3. Even though some sheet music being used for class may be found online, it is still best to print the pages out. This way they can be marked with notes, fingering numbers, and any other comments your teacher may have. 

Voice: 

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  1. Make sure to change the Zoom audio settings to the optimal ones for singing. This is done by going into the Advanced Audio Settings section and disabling Suppress Persistent Background Noise and Suppress Intermittent Background Noise
How to get good sound (from video or music) over Zoom - Macintosh ...
Zoom Video Conferencing - Quick Guide For Singing Teachers - The ...

  1. If possible, set up the lesson area in the living room or bedroom where there is plenty of furniture. This helps to reduce any echo that can become overwhelming in an empty space. 
  1. There is a slight audio delay present between users on Zoom. Due to this teachers are primarily having students play backing tracks on their own end to sing along to instead of accompanying them. It is helpful to have these tracks loaded up and ready to go before the lesson begins. 

Guitar: 

El Nino Travel Acoustic - Epiphone
  1. Try to have your guitar tuned up before the lesson starts. 
  1. If possible, use a music stand to hold up your workbook or sheet music. It can be quite a frustrating experience using a table or ledge and seeing that pesky book fall over and over again! 
  1. If using an electric guitar, use the amplifiers clean channel. Over Zoom, the overdrive channels can be hard to hear clearly. 

Drums: 

Export EXX 5 Piece Drum Kit W/Cymbals, Hardware And Throne - High ...
  1. It is best to use a pair of speakers or loud headphones to hear the play-along music. Drums are loud, and it can be very hard to keep time if the music is drowned out.
  2. Just like singers, drums cover a large frequency range which can be confusing for Zoom. Be sure to change the audio settings to the ones described in the above singing section.
  3. Make sure the device running Zoom isn’t too close to the drummers body. Banging on the skins is physical, and it would be a shame to knock over a device while jamming out!

How do online lessons differ for students in different age ranges? 

Kids: 

Cartoon Children Music Images, Stock Photos & Vectors | Shutterstock

For kids, the change from the physical classroom to a virtual one can be challenging. Learning in the classroom provides a specific educational setting, one with few distractions, as well as the ability to physically get up and move around.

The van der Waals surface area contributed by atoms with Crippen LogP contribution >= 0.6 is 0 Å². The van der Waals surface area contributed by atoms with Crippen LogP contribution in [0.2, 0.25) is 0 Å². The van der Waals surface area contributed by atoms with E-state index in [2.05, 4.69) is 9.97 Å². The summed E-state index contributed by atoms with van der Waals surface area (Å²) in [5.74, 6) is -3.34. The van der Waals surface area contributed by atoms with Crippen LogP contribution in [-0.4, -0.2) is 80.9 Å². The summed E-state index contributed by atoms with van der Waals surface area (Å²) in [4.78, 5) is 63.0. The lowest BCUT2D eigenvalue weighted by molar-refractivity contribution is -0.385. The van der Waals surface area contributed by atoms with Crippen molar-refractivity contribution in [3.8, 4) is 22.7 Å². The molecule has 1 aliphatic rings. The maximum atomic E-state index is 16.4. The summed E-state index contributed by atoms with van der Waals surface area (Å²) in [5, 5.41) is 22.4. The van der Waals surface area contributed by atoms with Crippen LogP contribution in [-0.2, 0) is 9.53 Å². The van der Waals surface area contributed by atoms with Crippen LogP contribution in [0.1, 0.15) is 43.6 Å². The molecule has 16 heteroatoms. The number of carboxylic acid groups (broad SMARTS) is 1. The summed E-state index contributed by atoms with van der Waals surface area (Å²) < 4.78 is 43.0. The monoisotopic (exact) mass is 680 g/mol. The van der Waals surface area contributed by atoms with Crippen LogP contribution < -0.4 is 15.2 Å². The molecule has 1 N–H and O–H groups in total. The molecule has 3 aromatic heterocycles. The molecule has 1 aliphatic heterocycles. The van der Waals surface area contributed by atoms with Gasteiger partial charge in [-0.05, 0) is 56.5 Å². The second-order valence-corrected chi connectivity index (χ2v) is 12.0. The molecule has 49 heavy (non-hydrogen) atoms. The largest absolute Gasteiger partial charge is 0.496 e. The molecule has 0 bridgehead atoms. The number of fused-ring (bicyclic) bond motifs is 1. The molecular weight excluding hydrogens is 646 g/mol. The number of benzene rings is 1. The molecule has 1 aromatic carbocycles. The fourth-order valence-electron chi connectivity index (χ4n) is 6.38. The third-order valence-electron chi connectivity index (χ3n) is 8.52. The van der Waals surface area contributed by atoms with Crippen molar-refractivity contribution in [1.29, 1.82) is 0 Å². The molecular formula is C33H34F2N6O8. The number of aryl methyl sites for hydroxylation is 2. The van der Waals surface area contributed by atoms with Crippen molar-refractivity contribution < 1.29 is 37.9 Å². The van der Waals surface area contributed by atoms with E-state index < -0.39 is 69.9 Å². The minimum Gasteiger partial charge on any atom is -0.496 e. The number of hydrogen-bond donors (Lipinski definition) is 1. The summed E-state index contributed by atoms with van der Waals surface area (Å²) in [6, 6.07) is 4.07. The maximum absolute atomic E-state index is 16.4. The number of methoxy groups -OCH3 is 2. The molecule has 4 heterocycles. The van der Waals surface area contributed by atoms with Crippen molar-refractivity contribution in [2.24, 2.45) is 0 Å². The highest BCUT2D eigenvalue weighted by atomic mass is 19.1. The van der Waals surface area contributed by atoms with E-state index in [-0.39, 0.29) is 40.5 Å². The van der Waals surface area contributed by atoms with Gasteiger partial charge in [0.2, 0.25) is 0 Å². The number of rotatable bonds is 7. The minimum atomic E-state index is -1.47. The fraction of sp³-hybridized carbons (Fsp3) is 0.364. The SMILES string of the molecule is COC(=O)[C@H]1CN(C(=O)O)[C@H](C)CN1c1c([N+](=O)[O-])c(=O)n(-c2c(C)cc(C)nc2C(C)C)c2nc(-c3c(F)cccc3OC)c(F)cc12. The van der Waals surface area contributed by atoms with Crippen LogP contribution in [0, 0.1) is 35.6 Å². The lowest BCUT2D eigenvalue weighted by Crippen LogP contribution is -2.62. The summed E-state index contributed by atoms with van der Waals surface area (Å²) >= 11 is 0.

In order to help kids get the most out of each lesson we recommend that the classes take place in a common area, and things such as toys and additional screens be removed. 

On our end, our teachers have developed fantastic methods to engage young students in our online classrooms. 

Teachers have digital access to all of the books we use in the schools, allowing them to effectively aid students in each piece. We have also implemented Zoom’s special features, such as the share screen mode to further explain a piece of music, or the popular interactive whiteboard! Younger students have especially been loving the whiteboard function, where they can work on note reading and drawing musical symbols. 

Teachers have also added physical activities such as call and response games, rhythmic clap-backs, and singing with solfege hand symbols to add a physical element into each lesson. 

Teens: 

For teens, the “too cool” mindset can quickly sink in with online classes, which when scraped away is usually a feeling of insecurity around singing or playing at home with family around.

If possible, allow teens to take their lessons in a more secluded area, without parents or siblings continually walking by. Also, providing them with headphones for their classes can help create a sense of privacy. 

Teens can also get distracted by phones or messenger pop ups on their device while the lesson is taking place. Our teachers advise that phones be placed away from the “classroom” and messenger pop-ups be turned off when they are in class. 

Adults: 

For adults, online lessons are the most similar to in-person ones. Fortunately, not much has to change! 

There is a slight audio delay on Zoom, so scales have to be done in a call and response fashion and backing tracks must be played on the students end. Other than these two things, all other technical aspects remain essentially the same. 

With this being said, it is common for adults to feel uncomfortable singing or playing with family, roommates, or neighbours around. This self consciousness is totally understandable, but within a lesson or two you’ll see how quickly that feeling will fade! 

If possible, try and set up for lessons in a closed room. For further privacy you can even set up in the furthest corner! It is important to remember that we are usually louder in our own head than we are to others ears! 

For further privacy, use headphones! They are a great way to help feel more comfortable. 

How can parents help support an amazing online lesson experience? 

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While each young student is different, it can be helpful for some parental involvement, especially for the first few online lessons.

For children who have a more difficult time focusing, having a parent there during lessons can be a big help. Even if they are simply in the room reading the morning paper, their presence can be enough to provide structure.

 It is also ideal if the room where class is taking place is quiet. Just like doing regular homework, music takes high amounts of focus! 

With younger students, it is also a great idea for parents to check in with the teacher at the start and at the end of the lesson. This way both the teacher and parent can exchange updates and ensure the right things are being practiced during the week. 

A cartoon young boy singing a song Stock Vector Image & Art - Alamy

Hopefully this F.A.Q has provided clarity about the wonderful world of online lessons. f you have any further questions don’t hesitate to call us at 647-748-2878!